Skip or pause?
Weekly Cash Commentary
If the Federal Reserve forgoes a change in the federal funds target range at the next policy-setting meeting on Nov. 1, the markets will have two ways to describe it: a pause or a skip. The former reflects the opinion the central bank is finished with rate hikes; the latter that another is possible. It’s a subtle but critical distinction.
Speaking at a New York Economic Club event last week, Chair Jerome Powell reiterated that the Fed likely will hold the range at 5.25-50% at its last Federal Open Market Committee (FOMC) meeting Nov. 1, but could very well hike once more in the future.
Policymakers have been tempted to toss out their economic textbooks as the tried-and-true method of reducing inflation by raising interest rates hasn’t worked. Inflation has come down from its multidecade highs, but remains far above the target rate of 2%. Despite making it more expensive to borrow, businesses have been buoyed by unexpectedly strong consumer spending. Reports released last week indicate retail sales in September were unexpectedly strong. With so many people employed in this hot labor market, consumers have dry powder, opposing an economic slowdown. This should not be the case, theoretically. Policymakers hope the issue is a timing one—that the lagging effect of monetary policy is hiding the fact that it is suppressing the economy. Withholding a hike seems prudent.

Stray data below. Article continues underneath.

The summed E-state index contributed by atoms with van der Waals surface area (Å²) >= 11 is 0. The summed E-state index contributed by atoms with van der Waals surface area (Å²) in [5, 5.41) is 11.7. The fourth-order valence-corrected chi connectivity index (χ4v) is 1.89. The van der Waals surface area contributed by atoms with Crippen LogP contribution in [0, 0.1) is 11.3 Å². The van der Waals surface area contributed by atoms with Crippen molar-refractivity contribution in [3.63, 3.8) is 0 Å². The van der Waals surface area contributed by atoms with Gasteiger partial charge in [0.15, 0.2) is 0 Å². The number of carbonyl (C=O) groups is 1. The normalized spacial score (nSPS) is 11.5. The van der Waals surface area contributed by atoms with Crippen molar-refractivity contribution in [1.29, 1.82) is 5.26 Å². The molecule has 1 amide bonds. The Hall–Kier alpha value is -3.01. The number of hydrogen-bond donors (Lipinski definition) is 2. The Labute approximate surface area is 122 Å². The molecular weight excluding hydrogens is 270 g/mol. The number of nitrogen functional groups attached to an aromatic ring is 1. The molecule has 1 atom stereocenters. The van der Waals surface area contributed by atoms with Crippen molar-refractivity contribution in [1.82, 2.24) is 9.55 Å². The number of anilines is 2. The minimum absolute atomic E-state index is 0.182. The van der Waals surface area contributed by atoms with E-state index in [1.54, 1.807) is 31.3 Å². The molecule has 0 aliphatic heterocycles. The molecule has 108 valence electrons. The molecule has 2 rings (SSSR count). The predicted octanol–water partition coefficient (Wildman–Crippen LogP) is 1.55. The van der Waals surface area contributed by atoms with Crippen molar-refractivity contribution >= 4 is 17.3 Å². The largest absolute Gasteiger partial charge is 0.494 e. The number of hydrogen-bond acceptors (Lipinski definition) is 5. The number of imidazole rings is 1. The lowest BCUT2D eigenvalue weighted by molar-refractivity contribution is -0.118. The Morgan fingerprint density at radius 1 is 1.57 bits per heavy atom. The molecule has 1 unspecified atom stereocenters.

All of this is to say that the result of the FOMC meeting Nov. 1 might be one of the least significant of the 19-month tightening cycle. The Fed almost certainly will not hike rates, but what that means—the direction of the vector—will only become clear later.